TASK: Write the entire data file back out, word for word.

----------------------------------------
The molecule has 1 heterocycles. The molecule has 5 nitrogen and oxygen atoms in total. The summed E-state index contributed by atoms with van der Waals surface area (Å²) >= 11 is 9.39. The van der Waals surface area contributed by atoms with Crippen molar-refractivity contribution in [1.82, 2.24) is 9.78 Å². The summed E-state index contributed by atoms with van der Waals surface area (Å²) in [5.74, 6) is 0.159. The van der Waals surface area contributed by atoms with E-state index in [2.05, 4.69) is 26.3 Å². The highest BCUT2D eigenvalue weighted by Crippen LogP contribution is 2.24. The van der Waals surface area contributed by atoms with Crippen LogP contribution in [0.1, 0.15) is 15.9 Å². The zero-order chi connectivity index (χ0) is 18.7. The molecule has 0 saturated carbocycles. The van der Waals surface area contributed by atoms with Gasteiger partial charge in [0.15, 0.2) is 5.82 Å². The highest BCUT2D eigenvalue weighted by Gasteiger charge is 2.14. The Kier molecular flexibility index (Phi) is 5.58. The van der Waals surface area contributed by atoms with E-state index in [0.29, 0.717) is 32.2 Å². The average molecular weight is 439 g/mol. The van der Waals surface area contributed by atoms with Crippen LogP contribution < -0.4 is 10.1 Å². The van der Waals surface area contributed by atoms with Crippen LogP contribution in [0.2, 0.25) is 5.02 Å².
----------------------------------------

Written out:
The molecule has 1 heterocycles. The molecule has 5 nitrogen and oxygen atoms in total. The summed E-state index contributed by atoms with van der Waals surface area (Å²) >= 11 is 9.39. The van der Waals surface area contributed by atoms with Crippen molar-refractivity contribution in [1.82, 2.24) is 9.78 Å². The summed E-state index contributed by atoms with van der Waals surface area (Å²) in [5.74, 6) is 0.159. The van der Waals surface area contributed by atoms with E-state index in [2.05, 4.69) is 26.3 Å². The highest BCUT2D eigenvalue weighted by Crippen LogP contribution is 2.24. The van der Waals surface area contributed by atoms with Crippen LogP contribution in [0.1, 0.15) is 15.9 Å². The zero-order chi connectivity index (χ0) is 18.7. The molecule has 0 saturated carbocycles. The van der Waals surface area contributed by atoms with Gasteiger partial charge in [0.15, 0.2) is 5.82 Å². The highest BCUT2D eigenvalue weighted by Gasteiger charge is 2.14. The Kier molecular flexibility index (Phi) is 5.58. The van der Waals surface area contributed by atoms with E-state index in [0.29, 0.717) is 32.2 Å². The average molecular weight is 439 g/mol. The van der Waals surface area contributed by atoms with Crippen LogP contribution < -0.4 is 10.1 Å². The van der Waals surface area contributed by atoms with Crippen LogP contribution in [0.2, 0.25) is 5.02 Å².